Limiting current flowing through a LED is very important for some applications. A LED in circuit behaves differently than a resistor. The resistor shows linear characteristics described by the Ohm's Law formula V = IR. In other words, if we increase the voltage across the resistor, the current flowing through the resistor will increase proportionally to the voltage increase, provided that the resistor's value remains the same. However, a LED does not show linear characteristics. LED behaves according to the non-linear I-V characteristic of a diode.

For example, any LED's datasheet provides recommended forward voltage (usually between 1.5-4V for LEDs), which must be reached to turn ON the LED. However, when voltage exceeds the recommended forward voltage value, the LED's internal resistance quickly decreases. Therefore, the LED will begin to draw a substantial current and in some installations may burn out. To address this problem, a resistor is placed in series with the LED to keep its current at a specific level called recommended forward current. This resistor is called current limiting resistor.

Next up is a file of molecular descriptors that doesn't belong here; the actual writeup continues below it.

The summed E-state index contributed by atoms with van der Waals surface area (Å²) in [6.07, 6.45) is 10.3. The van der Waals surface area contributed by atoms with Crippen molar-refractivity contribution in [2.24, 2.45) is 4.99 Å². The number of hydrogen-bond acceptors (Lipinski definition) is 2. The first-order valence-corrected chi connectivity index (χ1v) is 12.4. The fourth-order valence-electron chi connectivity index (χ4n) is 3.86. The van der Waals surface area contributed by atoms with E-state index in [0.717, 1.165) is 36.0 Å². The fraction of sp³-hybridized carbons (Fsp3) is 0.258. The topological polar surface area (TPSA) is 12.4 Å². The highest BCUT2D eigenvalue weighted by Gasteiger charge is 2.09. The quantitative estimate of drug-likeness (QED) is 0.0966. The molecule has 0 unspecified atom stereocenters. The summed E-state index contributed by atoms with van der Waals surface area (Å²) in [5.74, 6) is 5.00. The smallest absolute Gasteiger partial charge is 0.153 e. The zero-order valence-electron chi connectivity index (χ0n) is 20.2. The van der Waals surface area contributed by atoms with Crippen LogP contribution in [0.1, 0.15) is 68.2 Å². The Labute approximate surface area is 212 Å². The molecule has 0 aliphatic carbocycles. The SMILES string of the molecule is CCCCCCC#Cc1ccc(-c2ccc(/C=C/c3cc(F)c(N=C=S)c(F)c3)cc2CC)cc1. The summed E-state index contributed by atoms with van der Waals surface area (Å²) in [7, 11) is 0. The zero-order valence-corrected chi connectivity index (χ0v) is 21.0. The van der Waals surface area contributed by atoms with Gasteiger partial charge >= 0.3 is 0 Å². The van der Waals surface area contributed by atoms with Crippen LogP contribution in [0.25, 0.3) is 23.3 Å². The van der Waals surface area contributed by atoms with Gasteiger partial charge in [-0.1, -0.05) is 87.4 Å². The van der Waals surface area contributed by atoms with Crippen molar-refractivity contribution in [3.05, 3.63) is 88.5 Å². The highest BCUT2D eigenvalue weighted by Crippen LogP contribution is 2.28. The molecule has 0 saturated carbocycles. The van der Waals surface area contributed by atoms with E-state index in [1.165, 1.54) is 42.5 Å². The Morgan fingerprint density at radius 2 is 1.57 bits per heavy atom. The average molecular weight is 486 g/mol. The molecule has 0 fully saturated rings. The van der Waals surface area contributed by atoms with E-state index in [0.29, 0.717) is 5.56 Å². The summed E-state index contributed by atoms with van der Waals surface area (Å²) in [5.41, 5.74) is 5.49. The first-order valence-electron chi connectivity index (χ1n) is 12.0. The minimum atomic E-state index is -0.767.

According to the diagram above, in order to calculate a current limiting resistor, we need to know three values in order to determine the value of current limiting resistor.

i = LED forward current in Amps (provided by the LED's datasheet)

Vf = LED forward voltage drop in Volts (provided by the LED's datasheet)

Vs = supply voltage

These three values are inserted to the equation below to determine the value of a current limiting resistor:

EXAMPLE:

i = 20 mA or 0.02 A

Vf = 1.7 Volt

Vs = 5.0 Volt

R = (5.0 - 1.7)/0.02 = 165 Ohm